“Having these large reservoirs above them has meant that the Lower Basin States have had certainty and security in their water deliveries,” Mitchell testified. “In fact, the Lower Basin States have never had to face shortages to their deliveries from Lake Mead and will not until 2022.”

Meanwhile, the situation is radically different upstream.
“Water users in the Upper Basin States have taken shortages nearly every year for over 20 years. Without a large reservoir upstream, upper-basin water users are reliant upon current runoff from snowpack and water users are only able to use water from that snowpack in that particular year. This means upper-basin water users frequently do not receive the full amount of water to which they are legally entitled,” she said. “When snowpack is abundant, water is available and water users put it to beneficial use. When the snow is thin, water is not there and they have to go without.”

“Currently there are significant ongoing planning and implementation efforts underway,” Mitchell said, “all taking place against a backdrop of critically low reservoir elevations, a 21-year millennium drought that is ongoing, and the challenges of a warming climate that will further stress the basin.

“Colorado has suffered from consecutive years of low stream flows. Perpetual dry soil conditions have increased absorption of snowmelt and reduced spring runoff. This year has been especially difficult: 90% of the state is currently experiencing drought.”
As a result of what scientists have dubbed a megadrought — a particularly long period of drought interspersed with very few years of normal to above-normal precipitation — Mitchell said many in her state are facing “heartbreaking decisions.”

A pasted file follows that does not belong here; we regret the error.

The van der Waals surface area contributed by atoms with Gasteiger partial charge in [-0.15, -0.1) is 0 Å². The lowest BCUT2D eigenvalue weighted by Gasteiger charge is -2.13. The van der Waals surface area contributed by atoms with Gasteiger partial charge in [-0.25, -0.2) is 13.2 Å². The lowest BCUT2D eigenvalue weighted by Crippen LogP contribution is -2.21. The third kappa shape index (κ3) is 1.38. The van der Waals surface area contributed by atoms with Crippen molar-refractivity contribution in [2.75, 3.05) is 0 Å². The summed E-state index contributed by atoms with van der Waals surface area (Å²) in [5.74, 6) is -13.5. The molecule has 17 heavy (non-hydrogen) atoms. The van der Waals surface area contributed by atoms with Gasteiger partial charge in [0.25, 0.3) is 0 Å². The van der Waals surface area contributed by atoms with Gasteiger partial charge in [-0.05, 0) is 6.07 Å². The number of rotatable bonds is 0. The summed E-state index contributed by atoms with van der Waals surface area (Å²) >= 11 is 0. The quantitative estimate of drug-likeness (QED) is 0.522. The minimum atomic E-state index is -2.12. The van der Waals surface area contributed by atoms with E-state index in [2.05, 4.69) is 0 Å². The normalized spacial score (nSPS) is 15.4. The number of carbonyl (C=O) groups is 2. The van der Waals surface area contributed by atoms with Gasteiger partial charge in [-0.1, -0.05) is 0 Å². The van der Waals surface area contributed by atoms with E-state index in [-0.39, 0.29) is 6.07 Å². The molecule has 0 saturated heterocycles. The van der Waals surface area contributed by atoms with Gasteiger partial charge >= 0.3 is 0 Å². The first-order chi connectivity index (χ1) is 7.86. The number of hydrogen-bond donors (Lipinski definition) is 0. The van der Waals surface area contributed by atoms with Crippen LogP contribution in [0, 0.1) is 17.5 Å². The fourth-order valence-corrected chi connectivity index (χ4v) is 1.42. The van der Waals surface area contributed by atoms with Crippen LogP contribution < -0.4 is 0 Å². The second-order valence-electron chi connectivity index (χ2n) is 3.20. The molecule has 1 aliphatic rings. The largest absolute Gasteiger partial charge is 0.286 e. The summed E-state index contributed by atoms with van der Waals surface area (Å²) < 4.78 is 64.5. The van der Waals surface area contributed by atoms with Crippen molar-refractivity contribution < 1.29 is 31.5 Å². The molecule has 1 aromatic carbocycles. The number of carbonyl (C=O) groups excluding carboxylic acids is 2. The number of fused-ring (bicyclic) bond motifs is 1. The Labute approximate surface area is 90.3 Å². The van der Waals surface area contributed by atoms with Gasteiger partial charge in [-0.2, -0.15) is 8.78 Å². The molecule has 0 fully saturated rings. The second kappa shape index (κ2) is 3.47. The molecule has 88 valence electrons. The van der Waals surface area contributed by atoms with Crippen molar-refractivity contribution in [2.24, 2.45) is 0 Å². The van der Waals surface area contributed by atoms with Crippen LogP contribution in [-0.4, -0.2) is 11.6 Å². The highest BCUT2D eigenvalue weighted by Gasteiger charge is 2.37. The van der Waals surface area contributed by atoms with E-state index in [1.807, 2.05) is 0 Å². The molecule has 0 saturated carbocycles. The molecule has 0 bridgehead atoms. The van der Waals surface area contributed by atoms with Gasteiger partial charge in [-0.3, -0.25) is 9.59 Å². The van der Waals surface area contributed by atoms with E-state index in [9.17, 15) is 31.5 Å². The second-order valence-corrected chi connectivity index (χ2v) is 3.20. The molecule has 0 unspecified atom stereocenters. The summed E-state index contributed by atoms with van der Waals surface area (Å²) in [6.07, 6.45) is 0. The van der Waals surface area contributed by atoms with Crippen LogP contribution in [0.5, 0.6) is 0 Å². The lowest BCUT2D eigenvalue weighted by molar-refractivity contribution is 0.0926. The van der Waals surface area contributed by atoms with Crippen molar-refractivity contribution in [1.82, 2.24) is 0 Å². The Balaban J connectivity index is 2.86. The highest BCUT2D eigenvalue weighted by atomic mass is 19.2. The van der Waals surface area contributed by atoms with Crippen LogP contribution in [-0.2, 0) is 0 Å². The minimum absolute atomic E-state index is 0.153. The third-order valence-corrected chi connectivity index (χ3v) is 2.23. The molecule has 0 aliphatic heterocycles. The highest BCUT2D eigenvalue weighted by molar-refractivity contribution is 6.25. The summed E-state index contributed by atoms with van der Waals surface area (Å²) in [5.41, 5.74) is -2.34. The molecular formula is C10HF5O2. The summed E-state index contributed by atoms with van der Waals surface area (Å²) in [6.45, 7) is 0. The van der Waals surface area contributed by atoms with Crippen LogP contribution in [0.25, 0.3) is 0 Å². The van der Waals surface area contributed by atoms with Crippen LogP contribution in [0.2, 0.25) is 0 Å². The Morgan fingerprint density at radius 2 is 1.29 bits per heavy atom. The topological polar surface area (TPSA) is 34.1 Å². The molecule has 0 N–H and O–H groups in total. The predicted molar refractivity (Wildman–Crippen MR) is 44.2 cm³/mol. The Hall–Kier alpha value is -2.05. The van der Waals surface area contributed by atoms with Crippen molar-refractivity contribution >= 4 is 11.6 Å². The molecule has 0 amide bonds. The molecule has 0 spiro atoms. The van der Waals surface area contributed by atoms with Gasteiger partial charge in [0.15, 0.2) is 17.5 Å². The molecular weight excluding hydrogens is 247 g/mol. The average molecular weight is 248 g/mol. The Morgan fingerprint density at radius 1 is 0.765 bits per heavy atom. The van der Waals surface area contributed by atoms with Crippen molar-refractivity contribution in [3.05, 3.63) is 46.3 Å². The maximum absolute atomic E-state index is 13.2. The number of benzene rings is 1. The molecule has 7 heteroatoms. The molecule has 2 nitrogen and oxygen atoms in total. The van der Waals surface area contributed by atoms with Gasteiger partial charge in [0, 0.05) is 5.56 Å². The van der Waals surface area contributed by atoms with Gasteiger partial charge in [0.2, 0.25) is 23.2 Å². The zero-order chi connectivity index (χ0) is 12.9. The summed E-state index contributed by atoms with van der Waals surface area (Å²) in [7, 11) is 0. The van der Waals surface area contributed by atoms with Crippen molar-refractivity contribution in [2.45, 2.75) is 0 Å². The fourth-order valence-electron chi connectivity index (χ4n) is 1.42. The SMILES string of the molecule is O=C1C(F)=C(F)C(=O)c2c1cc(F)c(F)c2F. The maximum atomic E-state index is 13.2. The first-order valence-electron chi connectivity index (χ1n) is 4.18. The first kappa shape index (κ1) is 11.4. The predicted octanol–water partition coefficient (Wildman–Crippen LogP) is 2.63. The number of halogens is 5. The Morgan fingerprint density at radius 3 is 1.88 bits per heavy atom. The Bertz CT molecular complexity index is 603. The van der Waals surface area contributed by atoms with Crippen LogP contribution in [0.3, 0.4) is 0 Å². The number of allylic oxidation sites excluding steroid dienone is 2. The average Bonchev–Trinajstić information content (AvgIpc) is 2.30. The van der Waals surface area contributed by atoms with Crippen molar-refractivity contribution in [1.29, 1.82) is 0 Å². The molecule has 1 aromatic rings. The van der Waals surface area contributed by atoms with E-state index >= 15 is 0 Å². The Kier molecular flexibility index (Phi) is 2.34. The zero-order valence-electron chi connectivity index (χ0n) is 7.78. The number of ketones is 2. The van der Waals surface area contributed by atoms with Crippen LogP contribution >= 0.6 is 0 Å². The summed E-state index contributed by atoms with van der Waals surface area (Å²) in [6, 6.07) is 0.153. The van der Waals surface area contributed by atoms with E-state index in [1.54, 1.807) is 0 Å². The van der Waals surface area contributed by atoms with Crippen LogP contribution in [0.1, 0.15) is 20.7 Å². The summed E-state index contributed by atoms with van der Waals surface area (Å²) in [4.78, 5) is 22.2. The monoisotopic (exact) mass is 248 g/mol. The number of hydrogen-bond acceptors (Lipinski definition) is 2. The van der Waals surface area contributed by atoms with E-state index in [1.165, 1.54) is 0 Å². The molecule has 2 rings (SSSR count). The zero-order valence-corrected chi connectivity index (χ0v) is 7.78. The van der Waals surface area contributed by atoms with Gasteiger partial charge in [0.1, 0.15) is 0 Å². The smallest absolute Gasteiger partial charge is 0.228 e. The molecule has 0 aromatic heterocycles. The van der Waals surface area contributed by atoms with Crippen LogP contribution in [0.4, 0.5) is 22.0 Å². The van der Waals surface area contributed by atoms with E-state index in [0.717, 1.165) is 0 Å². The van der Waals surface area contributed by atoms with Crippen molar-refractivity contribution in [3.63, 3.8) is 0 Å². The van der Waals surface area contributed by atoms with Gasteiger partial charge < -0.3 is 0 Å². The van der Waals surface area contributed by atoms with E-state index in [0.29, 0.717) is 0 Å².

“A major storage project in southwestern Colorado received only one-tenth of its water allocation this year,” she said. “Agricultural producers across the state are considering selling generations-old family farms. These types of decisions have significant economic, sociologic, and psychological impacts across the entire state.”

Where there’s drought, there’s fire
The summer of 2020 brought record-breaking fires to Colorado, including three of the largest wildfires in state history. In all, over 650,000 acres were burned and hundreds of homes destroyed.

In the wake of those fires, catastrophic mudslides in Glenwood Canyon closed Interstate 70 for some 17 days in late July of this year.

Huerfano County has painful recent experience with that very phenomenon. In 2018, the Spring Creek Fire burned some 108,045 acres in Costilla and Huerfano counties.
At the time, it was the second-largest blaze in state history, a record eclipsed in 2020 by the massive fires in northwestern Colorado.

The areas within and around the burn scar, especially the Pass Creek and Middle Creek drainages, have experienced ongoing mudslides and floods ever since and local governments have spent millions of dollars remediating waterways against possible flooding.

And now in 2021, with just over a week to go until Christmas and no discernable snow crowning the Spanish Peaks, Huerfano County is once again in the throes of a stage-one burn ban.

This content was originally published here.